But to W—, they are intellectual anti-matter. If he came into contact with them it would destroy his whole existence. The new world has gifted him the title of Doctor, and he earns his keep by inventing Aboriginal words and imagining how his ancient forebears used blackboy sap to affix rocks to sticks and make axes and spears which are unknown to archaeology… he is an “exhibiting associate” of the architecturally tumored and intellectually timorous WA Museum.

Once, one dull wintry schoolday when I suddenly had to find something for my firstborn to take in for show and tell, I packed her off with half a dozen tool stones. I think the discovery of them down the dusty shed, and picking out the most interesting selection from the kero-box collection, meant she didn’t worry about the weight in her saddlebags and she gave a spirited hands-on speech, handing them around and inviting the class to imagine what they were used for- one kid gleefully declared that one rock was a left-hander, and ge was right too.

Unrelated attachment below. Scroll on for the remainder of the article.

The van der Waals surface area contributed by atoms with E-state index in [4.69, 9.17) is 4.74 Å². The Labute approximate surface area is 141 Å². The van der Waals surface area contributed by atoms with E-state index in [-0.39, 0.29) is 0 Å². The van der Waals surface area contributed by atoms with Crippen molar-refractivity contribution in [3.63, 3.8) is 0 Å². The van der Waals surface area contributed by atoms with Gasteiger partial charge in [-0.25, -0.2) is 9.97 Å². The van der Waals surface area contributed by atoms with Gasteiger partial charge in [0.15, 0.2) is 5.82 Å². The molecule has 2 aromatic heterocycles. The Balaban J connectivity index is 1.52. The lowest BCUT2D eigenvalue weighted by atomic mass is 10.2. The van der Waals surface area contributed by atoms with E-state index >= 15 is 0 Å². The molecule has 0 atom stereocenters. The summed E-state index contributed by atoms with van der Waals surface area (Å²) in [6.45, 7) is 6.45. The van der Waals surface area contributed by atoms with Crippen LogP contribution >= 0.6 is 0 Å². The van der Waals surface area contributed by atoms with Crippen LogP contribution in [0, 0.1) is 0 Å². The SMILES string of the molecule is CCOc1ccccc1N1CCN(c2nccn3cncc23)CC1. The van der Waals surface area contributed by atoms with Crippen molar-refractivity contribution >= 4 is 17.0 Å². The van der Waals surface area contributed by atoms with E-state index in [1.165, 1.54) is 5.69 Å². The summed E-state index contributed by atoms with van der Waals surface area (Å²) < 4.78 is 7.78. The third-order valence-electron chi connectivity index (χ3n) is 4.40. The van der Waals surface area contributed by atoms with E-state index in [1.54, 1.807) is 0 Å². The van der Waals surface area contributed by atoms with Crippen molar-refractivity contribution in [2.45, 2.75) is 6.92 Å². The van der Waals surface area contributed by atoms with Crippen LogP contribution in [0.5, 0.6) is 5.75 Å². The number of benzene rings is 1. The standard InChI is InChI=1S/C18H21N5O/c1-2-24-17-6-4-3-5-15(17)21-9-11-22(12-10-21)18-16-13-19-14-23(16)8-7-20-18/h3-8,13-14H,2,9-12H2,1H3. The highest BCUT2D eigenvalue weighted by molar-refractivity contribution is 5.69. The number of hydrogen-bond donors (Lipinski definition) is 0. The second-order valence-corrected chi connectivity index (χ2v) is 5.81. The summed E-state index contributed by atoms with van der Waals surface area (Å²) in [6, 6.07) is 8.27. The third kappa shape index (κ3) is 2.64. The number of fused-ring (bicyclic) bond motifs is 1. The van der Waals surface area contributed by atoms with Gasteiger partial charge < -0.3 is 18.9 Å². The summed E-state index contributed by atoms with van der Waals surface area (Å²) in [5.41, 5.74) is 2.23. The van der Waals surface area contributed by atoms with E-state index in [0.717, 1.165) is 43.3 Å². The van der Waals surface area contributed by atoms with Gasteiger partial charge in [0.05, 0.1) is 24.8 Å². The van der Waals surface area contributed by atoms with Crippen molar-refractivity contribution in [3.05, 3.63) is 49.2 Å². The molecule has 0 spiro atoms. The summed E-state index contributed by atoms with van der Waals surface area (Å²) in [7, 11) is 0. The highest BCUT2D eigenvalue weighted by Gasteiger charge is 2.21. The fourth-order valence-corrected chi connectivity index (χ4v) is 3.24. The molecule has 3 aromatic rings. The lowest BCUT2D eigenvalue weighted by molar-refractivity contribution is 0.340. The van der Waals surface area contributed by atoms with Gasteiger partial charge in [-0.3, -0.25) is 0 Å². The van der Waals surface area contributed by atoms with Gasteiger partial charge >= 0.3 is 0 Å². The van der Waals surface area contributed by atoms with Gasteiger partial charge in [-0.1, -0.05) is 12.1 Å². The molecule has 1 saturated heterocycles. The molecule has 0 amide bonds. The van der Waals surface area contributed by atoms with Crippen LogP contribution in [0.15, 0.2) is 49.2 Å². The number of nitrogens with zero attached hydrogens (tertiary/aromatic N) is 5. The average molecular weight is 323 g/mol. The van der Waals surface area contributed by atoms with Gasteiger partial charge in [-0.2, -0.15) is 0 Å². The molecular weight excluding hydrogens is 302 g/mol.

I got no interest from the school, when I followed up with the chummy acting deputy head and asked if they’d like a little collection to be a permanent addition- along with the newly-minted and newly-permanent “welcome to counrty”s, Papunya paving stones, murals, and Nyoongah-named school factions.